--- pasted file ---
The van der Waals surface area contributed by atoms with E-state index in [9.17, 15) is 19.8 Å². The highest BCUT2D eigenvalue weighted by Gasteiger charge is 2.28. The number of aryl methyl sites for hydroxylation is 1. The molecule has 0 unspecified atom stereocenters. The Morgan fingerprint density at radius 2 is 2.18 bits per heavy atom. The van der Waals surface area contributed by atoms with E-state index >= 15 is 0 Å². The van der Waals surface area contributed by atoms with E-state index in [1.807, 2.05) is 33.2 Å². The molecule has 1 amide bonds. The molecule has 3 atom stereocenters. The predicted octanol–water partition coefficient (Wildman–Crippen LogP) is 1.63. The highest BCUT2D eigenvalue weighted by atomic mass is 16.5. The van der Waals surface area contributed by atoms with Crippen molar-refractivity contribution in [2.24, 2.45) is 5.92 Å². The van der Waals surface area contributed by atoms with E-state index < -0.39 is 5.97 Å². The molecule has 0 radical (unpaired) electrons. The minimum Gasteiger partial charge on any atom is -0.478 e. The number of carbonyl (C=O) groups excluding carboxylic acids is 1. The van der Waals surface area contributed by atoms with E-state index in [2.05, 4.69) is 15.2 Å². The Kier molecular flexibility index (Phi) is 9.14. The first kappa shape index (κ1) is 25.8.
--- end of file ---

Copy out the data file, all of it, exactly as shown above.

The van der Waals surface area contributed by atoms with E-state index in [9.17, 15) is 19.8 Å². The highest BCUT2D eigenvalue weighted by Gasteiger charge is 2.28. The number of aryl methyl sites for hydroxylation is 1. The molecule has 0 unspecified atom stereocenters. The Morgan fingerprint density at radius 2 is 2.18 bits per heavy atom. The van der Waals surface area contributed by atoms with E-state index >= 15 is 0 Å². The van der Waals surface area contributed by atoms with E-state index in [1.807, 2.05) is 33.2 Å². The molecule has 1 amide bonds. The molecule has 3 atom stereocenters. The predicted octanol–water partition coefficient (Wildman–Crippen LogP) is 1.63. The highest BCUT2D eigenvalue weighted by atomic mass is 16.5. The van der Waals surface area contributed by atoms with Crippen molar-refractivity contribution in [2.24, 2.45) is 5.92 Å². The van der Waals surface area contributed by atoms with E-state index < -0.39 is 5.97 Å². The molecule has 0 radical (unpaired) electrons. The minimum Gasteiger partial charge on any atom is -0.478 e. The number of carbonyl (C=O) groups excluding carboxylic acids is 1. The van der Waals surface area contributed by atoms with E-state index in [2.05, 4.69) is 15.2 Å². The Kier molecular flexibility index (Phi) is 9.14. The first kappa shape index (κ1) is 25.8.